I’d like to address some of the recent comments around the market square and the fort idea.
First of all, it’s good to see so many people willing to share their thoughts. It quickly becomes clear how passionate our residents are about their community and where it is headed; and truly that’s not a great surprise.
I suggest we take this energy forward. As has been noted, where is the fort in Fort Frances?
I believe there are some things we must consider, however. I, too, always have been a fan of the fort idea. But as someone pointed out to me, is a fort inclusive of all our community?
Why was a fort built in the first place? No doubt the primary reason for our European explorers was to provide some sense of security in a region that was new and unknown. However, if you were on the other side of the door, it also might signal distrust and exclusion.
As it happens, the most serious aggression was between rival fur trade companies, but is a fort really the best way to celebrate our rich history?
Museums are on a push to identify what is unique to their region and then sell that idea. Clearly every museum could feature early-pioneer items, such as treadle sewing machines, flat irons, and blacksmith tools, but why then would anyone visit?
What is there about us that will draw the rest of Canada and the world to our door?
Our town has been on a similar path with our new brand and the advertising around it. What is unique about Fort Frances and why should anyone come here?
The fur trade always has been a focus for us. Lady Frances Simpson, our community’s namesake, was from that era. However, Fort William is covering the fur trade topic very well.
Fort Frances still should be part of the “Path of the Voyageur” initiative, but let’s take our goals in another direction.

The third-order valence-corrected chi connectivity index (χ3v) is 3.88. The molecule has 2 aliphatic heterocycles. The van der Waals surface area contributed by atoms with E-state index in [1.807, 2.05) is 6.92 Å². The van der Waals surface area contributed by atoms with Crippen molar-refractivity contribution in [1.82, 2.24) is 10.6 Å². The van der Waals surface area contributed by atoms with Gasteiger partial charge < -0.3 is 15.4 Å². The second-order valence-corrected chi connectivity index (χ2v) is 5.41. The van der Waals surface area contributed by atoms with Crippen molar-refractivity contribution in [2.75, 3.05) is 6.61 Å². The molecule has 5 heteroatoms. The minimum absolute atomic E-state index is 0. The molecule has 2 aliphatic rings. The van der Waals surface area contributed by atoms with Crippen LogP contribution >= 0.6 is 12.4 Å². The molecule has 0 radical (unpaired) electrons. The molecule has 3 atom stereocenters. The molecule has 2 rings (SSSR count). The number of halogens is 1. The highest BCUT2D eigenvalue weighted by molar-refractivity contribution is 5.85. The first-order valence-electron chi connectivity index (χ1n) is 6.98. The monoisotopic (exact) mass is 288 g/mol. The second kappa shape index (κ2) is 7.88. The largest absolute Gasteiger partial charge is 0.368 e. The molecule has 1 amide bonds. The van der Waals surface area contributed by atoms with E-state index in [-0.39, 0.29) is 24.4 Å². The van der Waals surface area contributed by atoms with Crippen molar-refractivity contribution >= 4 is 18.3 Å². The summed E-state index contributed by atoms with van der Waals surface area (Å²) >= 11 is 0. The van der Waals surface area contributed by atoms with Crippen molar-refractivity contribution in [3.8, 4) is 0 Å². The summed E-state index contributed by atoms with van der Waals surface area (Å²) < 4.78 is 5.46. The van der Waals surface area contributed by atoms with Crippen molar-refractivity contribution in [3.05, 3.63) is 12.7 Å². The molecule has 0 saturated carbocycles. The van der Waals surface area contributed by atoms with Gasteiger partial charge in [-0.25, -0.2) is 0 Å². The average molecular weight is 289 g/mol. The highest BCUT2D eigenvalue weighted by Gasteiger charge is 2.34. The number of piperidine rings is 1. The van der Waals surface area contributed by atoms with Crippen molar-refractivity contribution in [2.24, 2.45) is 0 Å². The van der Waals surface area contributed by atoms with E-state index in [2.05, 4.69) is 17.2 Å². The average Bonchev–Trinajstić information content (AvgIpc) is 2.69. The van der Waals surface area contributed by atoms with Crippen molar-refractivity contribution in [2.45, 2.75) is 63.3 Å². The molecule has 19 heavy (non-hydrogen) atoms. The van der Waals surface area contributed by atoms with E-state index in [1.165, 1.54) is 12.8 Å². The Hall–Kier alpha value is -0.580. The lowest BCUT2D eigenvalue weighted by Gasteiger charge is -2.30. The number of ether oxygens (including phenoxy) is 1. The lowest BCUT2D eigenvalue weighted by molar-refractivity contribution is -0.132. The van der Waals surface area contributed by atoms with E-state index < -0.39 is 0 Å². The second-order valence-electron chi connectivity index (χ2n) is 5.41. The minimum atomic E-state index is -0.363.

Let’s look at an interpretive centre that celebrates the bigger picture. I believe we could agree that the best thing to come out of the fur trade was that two cultures met on equal footing and lived in mutual respect of each other.
The Europeans would not have survived in this harsh climate without a welcoming hand from the natives and the tools they had perfected: canoes, snowshoes, moccasins, and pemmican. In exchange, the natives benefited from those things that made their lives less labour-intensive: beads, iron pots, guns, and wool blankets.
The two cultures inter-married, producing the Métis to whom just about every family in our area has some link. And no, there was no stigma at that time in being a half-breed . . . at least for several generations.
But whatever mistakes we have made in our past, and we know there have been many, the people of this area made a really fantastic beginning together. Can we not celebrate and promote that?
We know what a great region this is. Everyone talks about how generous our residents are and how quick to help each other. We look forward to joining our neighbours at those events that are inclusive to all (i.e., the Rainy River First Nations’ annual fish fry).
Let’s explore the idea for a centre that focuses on what brings us together as a community. An interpretive centre would celebrate our founding cultures and the way they worked together.
We could expand on that theme to show what we are willing to do today to make this an inclusive community that welcomes cultural diversity and the opportunities that come hand-in-hand.
The Rainy Lake Market Square is a relatively small space. I feel the architects have done a good job of doing what they were asked to do.
But this was only step one. If the community is truly serious about something more here, then let’s welcome these great ideas that have come forward, invite all stakeholders to the table, and move ahead with an interpretive centre that will serve our entire community’s needs.
This area once was the destination for natives and fur traders travelling east and west. Why be content with being a brief stopping point when we can be a destination once again?
I would love to hear what support there is for an interpretive centre.
I submit this in my capacity as a Fort Frances resident, not only born here but where my children and grandchildren were born and reside.
Thank you for space in the paper.
Fort Frances, Ont.